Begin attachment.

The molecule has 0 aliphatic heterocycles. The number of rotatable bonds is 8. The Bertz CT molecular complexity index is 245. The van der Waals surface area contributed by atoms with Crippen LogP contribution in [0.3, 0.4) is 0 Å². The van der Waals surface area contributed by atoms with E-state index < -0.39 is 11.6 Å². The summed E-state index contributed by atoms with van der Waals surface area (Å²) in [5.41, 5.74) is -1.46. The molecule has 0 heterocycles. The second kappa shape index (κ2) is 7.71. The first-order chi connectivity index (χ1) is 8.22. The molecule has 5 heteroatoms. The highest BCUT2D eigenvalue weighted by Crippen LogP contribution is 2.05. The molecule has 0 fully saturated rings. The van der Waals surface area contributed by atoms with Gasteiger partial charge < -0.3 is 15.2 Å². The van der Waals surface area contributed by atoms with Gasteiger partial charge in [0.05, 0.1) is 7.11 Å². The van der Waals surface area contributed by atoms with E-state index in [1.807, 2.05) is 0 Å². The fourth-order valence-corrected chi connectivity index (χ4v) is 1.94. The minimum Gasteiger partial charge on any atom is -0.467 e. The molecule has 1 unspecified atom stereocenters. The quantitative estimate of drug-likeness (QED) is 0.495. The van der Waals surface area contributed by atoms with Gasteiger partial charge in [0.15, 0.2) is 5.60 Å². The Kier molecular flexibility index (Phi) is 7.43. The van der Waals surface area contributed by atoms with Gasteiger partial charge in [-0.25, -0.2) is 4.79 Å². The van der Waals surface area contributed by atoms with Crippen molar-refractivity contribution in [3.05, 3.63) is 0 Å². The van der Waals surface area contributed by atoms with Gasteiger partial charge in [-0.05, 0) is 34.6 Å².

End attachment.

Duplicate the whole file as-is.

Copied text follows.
The molecule has 0 aliphatic heterocycles. The number of rotatable bonds is 8. The Bertz CT molecular complexity index is 245. The van der Waals surface area contributed by atoms with Crippen LogP contribution in [0.3, 0.4) is 0 Å². The van der Waals surface area contributed by atoms with E-state index < -0.39 is 11.6 Å². The summed E-state index contributed by atoms with van der Waals surface area (Å²) in [5.41, 5.74) is -1.46. The molecule has 0 heterocycles. The second kappa shape index (κ2) is 7.71. The first-order chi connectivity index (χ1) is 8.22. The molecule has 5 heteroatoms. The highest BCUT2D eigenvalue weighted by Crippen LogP contribution is 2.05. The molecule has 0 fully saturated rings. The van der Waals surface area contributed by atoms with Gasteiger partial charge < -0.3 is 15.2 Å². The van der Waals surface area contributed by atoms with Gasteiger partial charge in [0.05, 0.1) is 7.11 Å². The van der Waals surface area contributed by atoms with E-state index in [1.807, 2.05) is 0 Å². The fourth-order valence-corrected chi connectivity index (χ4v) is 1.94. The minimum Gasteiger partial charge on any atom is -0.467 e. The molecule has 1 unspecified atom stereocenters. The quantitative estimate of drug-likeness (QED) is 0.495. The van der Waals surface area contributed by atoms with Gasteiger partial charge in [0.15, 0.2) is 5.60 Å². The Kier molecular flexibility index (Phi) is 7.43. The van der Waals surface area contributed by atoms with Gasteiger partial charge in [-0.25, -0.2) is 4.79 Å². The van der Waals surface area contributed by atoms with Crippen molar-refractivity contribution in [3.05, 3.63) is 0 Å². The van der Waals surface area contributed by atoms with Gasteiger partial charge in [-0.05, 0) is 34.6 Å².